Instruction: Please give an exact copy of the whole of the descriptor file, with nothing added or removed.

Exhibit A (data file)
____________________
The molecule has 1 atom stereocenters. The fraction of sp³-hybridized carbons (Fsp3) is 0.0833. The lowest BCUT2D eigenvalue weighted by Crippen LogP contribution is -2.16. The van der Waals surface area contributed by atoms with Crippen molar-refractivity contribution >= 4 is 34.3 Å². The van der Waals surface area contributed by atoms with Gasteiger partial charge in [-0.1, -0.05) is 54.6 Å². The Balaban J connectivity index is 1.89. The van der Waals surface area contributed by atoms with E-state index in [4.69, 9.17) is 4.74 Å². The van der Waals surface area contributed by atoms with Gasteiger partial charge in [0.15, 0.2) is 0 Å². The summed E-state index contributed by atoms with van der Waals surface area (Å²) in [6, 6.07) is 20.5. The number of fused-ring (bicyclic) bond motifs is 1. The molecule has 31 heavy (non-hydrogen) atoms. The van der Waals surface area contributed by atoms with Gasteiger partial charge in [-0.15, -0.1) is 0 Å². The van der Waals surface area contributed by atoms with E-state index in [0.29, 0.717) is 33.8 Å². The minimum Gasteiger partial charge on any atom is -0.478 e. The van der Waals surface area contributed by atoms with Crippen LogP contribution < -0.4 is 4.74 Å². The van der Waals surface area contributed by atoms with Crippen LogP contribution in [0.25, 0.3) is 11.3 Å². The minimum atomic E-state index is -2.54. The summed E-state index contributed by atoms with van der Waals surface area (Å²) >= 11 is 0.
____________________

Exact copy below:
The molecule has 1 atom stereocenters. The fraction of sp³-hybridized carbons (Fsp3) is 0.0833. The lowest BCUT2D eigenvalue weighted by Crippen LogP contribution is -2.16. The van der Waals surface area contributed by atoms with Crippen molar-refractivity contribution >= 4 is 34.3 Å². The van der Waals surface area contributed by atoms with Gasteiger partial charge in [-0.1, -0.05) is 54.6 Å². The Balaban J connectivity index is 1.89. The van der Waals surface area contributed by atoms with E-state index in [4.69, 9.17) is 4.74 Å². The van der Waals surface area contributed by atoms with Gasteiger partial charge in [0.15, 0.2) is 0 Å². The summed E-state index contributed by atoms with van der Waals surface area (Å²) in [6, 6.07) is 20.5. The number of fused-ring (bicyclic) bond motifs is 1. The molecule has 31 heavy (non-hydrogen) atoms. The van der Waals surface area contributed by atoms with Gasteiger partial charge in [-0.15, -0.1) is 0 Å². The van der Waals surface area contributed by atoms with E-state index in [0.29, 0.717) is 33.8 Å². The minimum Gasteiger partial charge on any atom is -0.478 e. The van der Waals surface area contributed by atoms with Crippen LogP contribution < -0.4 is 4.74 Å². The van der Waals surface area contributed by atoms with Crippen LogP contribution in [0.25, 0.3) is 11.3 Å². The minimum atomic E-state index is -2.54. The summed E-state index contributed by atoms with van der Waals surface area (Å²) >= 11 is 0.